02/12/2013 11:56 am ET Updated Apr 14, 2013

I Should've Been A Famous Scientist!

I'm no Sheryl Sandberg or big time nerd, but I do read a lot of articles about women and science, and recently there's been some discussion of gender disparity and bias in the field. As I understand it--and I don't claim to--it seems there's a shortage of female astronauts. And though we suspended trips to the moon, feminists and others still believe there's room for more women in science.

But even a superficial understanding of the current debate has me feeling a little insecure. Because, I was one of those young girls who stopped being interested in science when it became about more than dropping an egg in a parachute off a building and watching it splat. When I took astronomy in college, I thought there'd be more myth and emotion instead of numbers and physics. Imagine my surprise (and disappointment) when I learned that the Pleiades weren't seven feuding sisters, but that they were just old balls of gas, unimportant details in word problems about velocity and mass.

And now, just days from the biggest asteroid buzz to come this close to Earth ever, only half of our population will understand just what that means. I'm talking about the 50% of us who read Scientific American.

This movement to get girls into science came too late for me, and so here I am, just another undirected Religious Studies major-with-an-emphasis-in-Western-philosophy major.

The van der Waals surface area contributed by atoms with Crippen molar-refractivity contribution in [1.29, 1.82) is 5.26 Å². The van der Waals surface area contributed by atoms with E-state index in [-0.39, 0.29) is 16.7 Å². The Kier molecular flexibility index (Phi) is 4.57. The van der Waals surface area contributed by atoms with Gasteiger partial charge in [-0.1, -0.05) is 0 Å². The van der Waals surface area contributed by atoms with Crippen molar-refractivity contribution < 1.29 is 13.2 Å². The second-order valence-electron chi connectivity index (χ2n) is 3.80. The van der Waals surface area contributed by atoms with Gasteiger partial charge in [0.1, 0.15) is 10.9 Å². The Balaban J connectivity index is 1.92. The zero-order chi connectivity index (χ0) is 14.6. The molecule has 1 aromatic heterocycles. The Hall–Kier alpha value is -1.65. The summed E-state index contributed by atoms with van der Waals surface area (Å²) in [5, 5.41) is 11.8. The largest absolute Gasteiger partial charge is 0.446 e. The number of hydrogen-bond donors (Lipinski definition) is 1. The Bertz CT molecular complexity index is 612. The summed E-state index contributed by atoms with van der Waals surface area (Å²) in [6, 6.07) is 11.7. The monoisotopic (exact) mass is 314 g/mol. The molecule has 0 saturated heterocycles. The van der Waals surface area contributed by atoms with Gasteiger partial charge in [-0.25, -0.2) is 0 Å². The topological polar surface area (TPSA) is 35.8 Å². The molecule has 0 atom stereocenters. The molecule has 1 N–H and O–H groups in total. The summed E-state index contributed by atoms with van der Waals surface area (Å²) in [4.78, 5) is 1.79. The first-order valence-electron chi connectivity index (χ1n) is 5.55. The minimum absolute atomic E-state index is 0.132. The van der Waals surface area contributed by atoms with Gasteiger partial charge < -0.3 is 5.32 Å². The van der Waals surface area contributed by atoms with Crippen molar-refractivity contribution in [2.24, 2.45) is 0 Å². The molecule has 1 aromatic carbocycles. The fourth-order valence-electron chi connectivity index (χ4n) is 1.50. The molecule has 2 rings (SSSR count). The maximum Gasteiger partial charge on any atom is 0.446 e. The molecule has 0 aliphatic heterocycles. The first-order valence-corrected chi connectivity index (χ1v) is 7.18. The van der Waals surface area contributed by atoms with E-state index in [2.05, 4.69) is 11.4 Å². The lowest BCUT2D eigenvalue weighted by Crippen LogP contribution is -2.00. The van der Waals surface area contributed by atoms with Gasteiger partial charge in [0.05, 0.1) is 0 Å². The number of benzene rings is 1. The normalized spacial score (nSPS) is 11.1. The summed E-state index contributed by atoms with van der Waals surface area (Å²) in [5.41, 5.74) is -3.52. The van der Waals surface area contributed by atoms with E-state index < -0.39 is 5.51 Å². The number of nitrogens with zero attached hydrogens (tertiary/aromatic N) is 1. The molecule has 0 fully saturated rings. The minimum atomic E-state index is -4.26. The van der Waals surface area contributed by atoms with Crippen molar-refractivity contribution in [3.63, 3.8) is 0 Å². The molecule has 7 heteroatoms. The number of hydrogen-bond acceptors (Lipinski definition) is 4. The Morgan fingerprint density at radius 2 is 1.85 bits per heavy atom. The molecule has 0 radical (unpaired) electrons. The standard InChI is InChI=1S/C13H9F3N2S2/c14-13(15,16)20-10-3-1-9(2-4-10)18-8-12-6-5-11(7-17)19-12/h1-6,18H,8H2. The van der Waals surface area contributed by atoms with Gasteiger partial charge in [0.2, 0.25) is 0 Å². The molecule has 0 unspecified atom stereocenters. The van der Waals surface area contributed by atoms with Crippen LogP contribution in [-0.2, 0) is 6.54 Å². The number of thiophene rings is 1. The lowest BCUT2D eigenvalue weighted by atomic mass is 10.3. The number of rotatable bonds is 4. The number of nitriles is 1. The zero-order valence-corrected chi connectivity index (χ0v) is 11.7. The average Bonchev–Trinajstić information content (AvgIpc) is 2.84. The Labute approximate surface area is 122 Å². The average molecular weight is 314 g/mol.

I thought the answers to life -- my own life, not yours or his or everyone else's -- were more likely to be found in a deeply personal memoir a book of short stories. Now, I realize that science was the key, and that transferable work skills are concrete things like engineering and medicine. It strikes me now that my interests might only make me qualified to start my own blog.

As much as we celebrate writers and poets as speakers of truth, sometimes I can't help but think that the real voice of a generation is someone like Stephen Hawking. Because his gravelly pitch is iconic, but also because he helped in discovering the truth of all generations, the origins of life on earth!

Nothing I write or pin on pinterest or tweet will ever help us discover the foundational truth of being human and how we got here, and why the sky is blue.

In the fight against personal insignificance, I worry that not being able to contribute to the scientific world is a major hindrance. When I die in 70 years as a result of a freak Volcanic eruption, and I'm sinking in the molten lava, will I have mattered at all?

And what is matter?